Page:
MADISON – The online ad, a small text link, is easy to miss. It reads, “The Holocaust Question: The Power of Taboo.”

The advertisement on the Badger Herald Web site leads to a site denying the Holocaust and the University of Wisconsin-Madison student newspaper is now taking heat for running it.

Badger Herald Editor Jason Smathers on Thursday defended the decision to accept the $75 ad, while members of the campus Jewish community and a First Amendment expert repudiated the choice.

The issue raises questions of the delicate balance between the value of freedom of speech and the potential harm of certain messages.

The controversy started with a spate of anti-Semitic comments posted to a Badger Herald article earlier this month. That caught the attention of Mexico-based Holocaust denier Bradley Smith. Wanting to capitalize on the debate, he sought to place the ad.

Smathers rejects Smith’s message, calling it a “troth of lies” in an opinion piece, but said he allowed it to run because “no opinions or assertions can be so offensive that we cannot bring ourselves to hear them.”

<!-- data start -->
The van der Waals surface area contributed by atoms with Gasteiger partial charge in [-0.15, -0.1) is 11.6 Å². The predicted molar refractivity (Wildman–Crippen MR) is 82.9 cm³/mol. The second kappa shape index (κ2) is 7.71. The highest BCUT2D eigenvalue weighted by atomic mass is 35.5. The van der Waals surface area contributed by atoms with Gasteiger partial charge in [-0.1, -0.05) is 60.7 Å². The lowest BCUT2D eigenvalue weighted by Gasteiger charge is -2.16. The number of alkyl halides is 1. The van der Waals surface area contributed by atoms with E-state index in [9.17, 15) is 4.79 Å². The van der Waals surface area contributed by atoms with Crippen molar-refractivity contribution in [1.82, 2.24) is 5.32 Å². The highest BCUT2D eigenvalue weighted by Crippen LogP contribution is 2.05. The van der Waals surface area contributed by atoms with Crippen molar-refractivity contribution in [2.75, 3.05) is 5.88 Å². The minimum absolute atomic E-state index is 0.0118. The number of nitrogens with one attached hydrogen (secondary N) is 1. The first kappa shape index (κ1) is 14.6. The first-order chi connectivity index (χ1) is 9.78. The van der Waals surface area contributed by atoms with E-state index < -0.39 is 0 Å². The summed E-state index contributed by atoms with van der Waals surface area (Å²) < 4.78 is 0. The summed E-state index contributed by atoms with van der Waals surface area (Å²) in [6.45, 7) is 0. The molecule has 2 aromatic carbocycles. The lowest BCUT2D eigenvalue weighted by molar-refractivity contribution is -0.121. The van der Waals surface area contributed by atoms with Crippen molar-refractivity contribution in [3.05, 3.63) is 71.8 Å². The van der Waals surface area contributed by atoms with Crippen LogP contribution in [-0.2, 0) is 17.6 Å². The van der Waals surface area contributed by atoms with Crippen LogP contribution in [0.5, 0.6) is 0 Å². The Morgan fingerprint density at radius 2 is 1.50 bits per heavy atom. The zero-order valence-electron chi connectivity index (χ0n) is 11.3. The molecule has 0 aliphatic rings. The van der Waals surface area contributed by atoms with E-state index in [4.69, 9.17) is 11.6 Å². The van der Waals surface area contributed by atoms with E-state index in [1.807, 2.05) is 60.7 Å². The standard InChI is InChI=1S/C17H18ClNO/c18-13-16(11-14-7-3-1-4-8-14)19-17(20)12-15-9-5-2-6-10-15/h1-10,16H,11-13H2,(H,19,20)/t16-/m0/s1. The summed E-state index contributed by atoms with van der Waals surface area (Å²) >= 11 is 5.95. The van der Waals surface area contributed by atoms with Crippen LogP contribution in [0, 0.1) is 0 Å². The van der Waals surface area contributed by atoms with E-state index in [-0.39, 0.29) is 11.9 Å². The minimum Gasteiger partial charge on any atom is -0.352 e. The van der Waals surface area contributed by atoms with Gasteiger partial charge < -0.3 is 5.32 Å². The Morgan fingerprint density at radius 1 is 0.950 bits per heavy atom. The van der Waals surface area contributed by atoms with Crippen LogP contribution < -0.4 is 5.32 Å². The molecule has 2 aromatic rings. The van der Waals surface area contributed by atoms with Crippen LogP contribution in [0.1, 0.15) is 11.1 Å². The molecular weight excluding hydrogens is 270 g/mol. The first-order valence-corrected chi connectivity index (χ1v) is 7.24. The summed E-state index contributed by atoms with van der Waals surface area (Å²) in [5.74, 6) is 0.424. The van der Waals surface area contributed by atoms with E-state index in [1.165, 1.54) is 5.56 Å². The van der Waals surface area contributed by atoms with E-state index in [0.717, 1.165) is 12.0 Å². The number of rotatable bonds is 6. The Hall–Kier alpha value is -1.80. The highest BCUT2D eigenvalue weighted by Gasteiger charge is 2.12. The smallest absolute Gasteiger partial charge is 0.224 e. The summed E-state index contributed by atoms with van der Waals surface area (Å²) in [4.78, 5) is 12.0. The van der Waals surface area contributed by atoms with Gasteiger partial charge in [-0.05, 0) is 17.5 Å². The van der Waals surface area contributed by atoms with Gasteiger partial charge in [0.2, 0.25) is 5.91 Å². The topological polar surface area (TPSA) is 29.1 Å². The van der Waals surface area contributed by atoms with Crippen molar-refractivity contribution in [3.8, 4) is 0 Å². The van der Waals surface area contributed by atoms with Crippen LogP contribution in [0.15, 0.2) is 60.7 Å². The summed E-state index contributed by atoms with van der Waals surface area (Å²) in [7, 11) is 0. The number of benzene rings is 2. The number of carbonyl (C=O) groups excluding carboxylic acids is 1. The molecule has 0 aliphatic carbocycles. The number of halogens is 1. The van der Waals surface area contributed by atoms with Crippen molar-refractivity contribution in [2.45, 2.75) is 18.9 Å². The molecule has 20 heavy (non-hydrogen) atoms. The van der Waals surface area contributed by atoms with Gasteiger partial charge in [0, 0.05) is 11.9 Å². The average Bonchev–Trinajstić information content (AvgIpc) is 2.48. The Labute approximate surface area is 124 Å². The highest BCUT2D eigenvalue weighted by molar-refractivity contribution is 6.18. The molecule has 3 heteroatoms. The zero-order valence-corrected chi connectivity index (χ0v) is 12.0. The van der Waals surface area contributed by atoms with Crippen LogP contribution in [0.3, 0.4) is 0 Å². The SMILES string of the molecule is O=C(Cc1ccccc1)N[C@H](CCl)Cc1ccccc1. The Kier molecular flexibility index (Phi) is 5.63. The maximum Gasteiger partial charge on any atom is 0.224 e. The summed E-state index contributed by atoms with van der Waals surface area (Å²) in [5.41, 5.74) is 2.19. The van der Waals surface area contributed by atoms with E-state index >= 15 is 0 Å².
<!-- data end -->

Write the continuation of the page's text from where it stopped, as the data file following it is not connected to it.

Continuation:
“This newspaper has made a principle of accepting any individual or group advertisement submitted,” Smathers wrote in Thursday’s Badger Herald. “The only cases in which we would reject an advertisement are if it exhibits threats toward any person or group or is of a libelous nature. This advertisement, while certainly fueled by veiled anti-Semitism, does not rise to the level of threats and therefore does not merit rejection.”

But Howard Schweber, a UW-Madison political science professor specializing in the First Amendment, said the Badger Herald “got it wrong.”

He said that in this case, since the ad doesn’t present an argument but is just a link, it could serve as a recruiting tool for like-minded individuals.

“This looks much less like an ad trying to spark a debate than an ad that is using the Badger Herald as a platform for recruitment,” he said.

UW-Madison Hillel Director Greg Steinberger said he asked Smathers to pull the ad, which is scheduled to run for 30 days.

“They are an enabler for this Holocaust denial,” Steinberger said. “I asked for a public apology and I don’t think they’ve done that.”

But Smathers said he trusts that most in the campus community will see Smith’s message and turn against it. He said the money paid for the ad will go toward efforts to counter Smith’s movement.